In Britain, British Sign Language, commonly referred to as BSL, is widely recognised, taught and understood by those in the deaf community, their friends, families and colleagues, and in the wider community. The language in its current form gained official recognition in March 2003 and as such has contributed to landmark changes being made under the Equality Act and the Disability Discrimination Act.
Clearly, these successes show the benefits that having a recognised sign language may offer. In Italy, however, there is some debate over whether an official sign language is needed at all, given that the cultural use of gestures, as opposed to a taught language, seems to be commonly utilised.
Much to the frustration of many in the Italian deaf community, the expressive way in which their peers use their hands naturally to indicate thoughts, feelings and actions is being given, they believe, more attention than it merits, to the detriment of the official Italian sign language: Lingua dei Segni Italiana (LIS).
LIS is used by thousands of hearing-impaired Italians and, much like BSL, is a rich and detailed language which has been celebrated for bridging the gap between the hearing and non-hearing worlds. Barbara Pennacchi, an experienced linguist and deaf research assistant, claims that while gestures can be an enhancement when it comes to common speech, they do not cover enough vocabulary or express such detailed meaning as LIS.
While Pennacchi is an advocate for LIS, there are many who would welcome a drop in status for LIS and a more relaxed gesture-based language adopted. In 2011, the Italian government started plans to downgrade LIS to a significantly more gesture-based language, referred to as Linguaggio Mimico Gestuale (LMG). A huge outcry from the Italian deaf community led to these plans being shelved, with no confirmation at present whether they will be scrapped altogether or revisited in the future.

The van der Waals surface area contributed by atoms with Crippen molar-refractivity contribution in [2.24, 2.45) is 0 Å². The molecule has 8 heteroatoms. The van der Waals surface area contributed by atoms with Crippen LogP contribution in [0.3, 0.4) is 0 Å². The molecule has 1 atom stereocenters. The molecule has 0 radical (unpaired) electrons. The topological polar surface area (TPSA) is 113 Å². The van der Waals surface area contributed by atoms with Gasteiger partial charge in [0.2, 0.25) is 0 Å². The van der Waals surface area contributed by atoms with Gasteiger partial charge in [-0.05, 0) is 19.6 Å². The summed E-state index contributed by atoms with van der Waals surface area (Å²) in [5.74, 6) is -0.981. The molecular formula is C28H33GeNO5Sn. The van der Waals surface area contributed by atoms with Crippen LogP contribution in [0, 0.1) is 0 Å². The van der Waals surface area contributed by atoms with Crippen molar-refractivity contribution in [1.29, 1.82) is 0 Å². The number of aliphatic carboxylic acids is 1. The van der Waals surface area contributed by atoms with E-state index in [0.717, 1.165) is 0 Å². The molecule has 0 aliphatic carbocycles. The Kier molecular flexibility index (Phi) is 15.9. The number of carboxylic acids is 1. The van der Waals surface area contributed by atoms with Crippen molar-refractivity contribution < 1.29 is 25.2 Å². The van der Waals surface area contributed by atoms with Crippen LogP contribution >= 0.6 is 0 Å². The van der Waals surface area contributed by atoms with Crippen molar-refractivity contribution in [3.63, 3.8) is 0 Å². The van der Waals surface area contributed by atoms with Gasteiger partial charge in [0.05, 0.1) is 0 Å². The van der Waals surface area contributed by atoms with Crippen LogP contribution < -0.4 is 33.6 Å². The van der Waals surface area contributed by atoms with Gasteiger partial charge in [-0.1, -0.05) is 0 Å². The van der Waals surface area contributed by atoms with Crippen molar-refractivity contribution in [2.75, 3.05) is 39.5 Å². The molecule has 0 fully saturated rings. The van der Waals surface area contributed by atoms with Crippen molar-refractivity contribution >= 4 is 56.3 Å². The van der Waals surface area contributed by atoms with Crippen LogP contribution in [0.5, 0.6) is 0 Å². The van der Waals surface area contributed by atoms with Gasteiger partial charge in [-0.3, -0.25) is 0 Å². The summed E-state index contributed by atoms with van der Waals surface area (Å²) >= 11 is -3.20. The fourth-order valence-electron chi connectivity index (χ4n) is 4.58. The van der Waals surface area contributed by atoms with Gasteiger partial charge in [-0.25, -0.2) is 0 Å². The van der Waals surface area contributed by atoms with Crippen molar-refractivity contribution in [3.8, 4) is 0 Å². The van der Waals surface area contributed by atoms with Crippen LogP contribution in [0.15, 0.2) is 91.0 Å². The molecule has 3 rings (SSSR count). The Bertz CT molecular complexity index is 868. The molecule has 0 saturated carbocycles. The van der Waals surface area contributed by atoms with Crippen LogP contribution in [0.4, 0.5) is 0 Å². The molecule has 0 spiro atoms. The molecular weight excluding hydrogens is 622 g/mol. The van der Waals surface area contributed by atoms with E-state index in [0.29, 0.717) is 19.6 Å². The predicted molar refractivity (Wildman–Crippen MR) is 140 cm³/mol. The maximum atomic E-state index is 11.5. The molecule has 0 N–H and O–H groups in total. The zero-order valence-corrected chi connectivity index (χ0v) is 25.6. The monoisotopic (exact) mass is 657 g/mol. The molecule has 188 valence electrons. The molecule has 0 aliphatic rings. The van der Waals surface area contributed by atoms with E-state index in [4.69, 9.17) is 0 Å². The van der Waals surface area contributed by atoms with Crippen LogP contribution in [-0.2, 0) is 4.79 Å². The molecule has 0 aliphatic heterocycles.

Tiziani Gulli from Rome, a deaf advocate for the LIS language, has grave concerns regarding the lack of recognition for LIS. She explains that while twelve minority languages have been given official language status, LIS, which is used by thousands and growing in popularity, has been largely ignored by language authorities. Her concern is that downgrading or diminishing the importance of LIS will negatively affect the hearing-impaired community who rely upon LIS to enable them to communicate, and not only with their friends, families and colleagues; she feels that changes will reduce the access deaf people have to study, enjoy entertainment, seek the best medical care and participate fully in their community, in the same way as a hearing person might.
To summarise, the overwhelming response from the deaf community is that LIS needs not only to remain, but also to be officially recognised, and that additional resources need to be utilised in order to support the teaching and development of a language that for some represents the difference between the ability to lead an independent life, or not. The language of gestures and mimicry has its place; however, it appears unlikely that this will ever entirely replace LIS.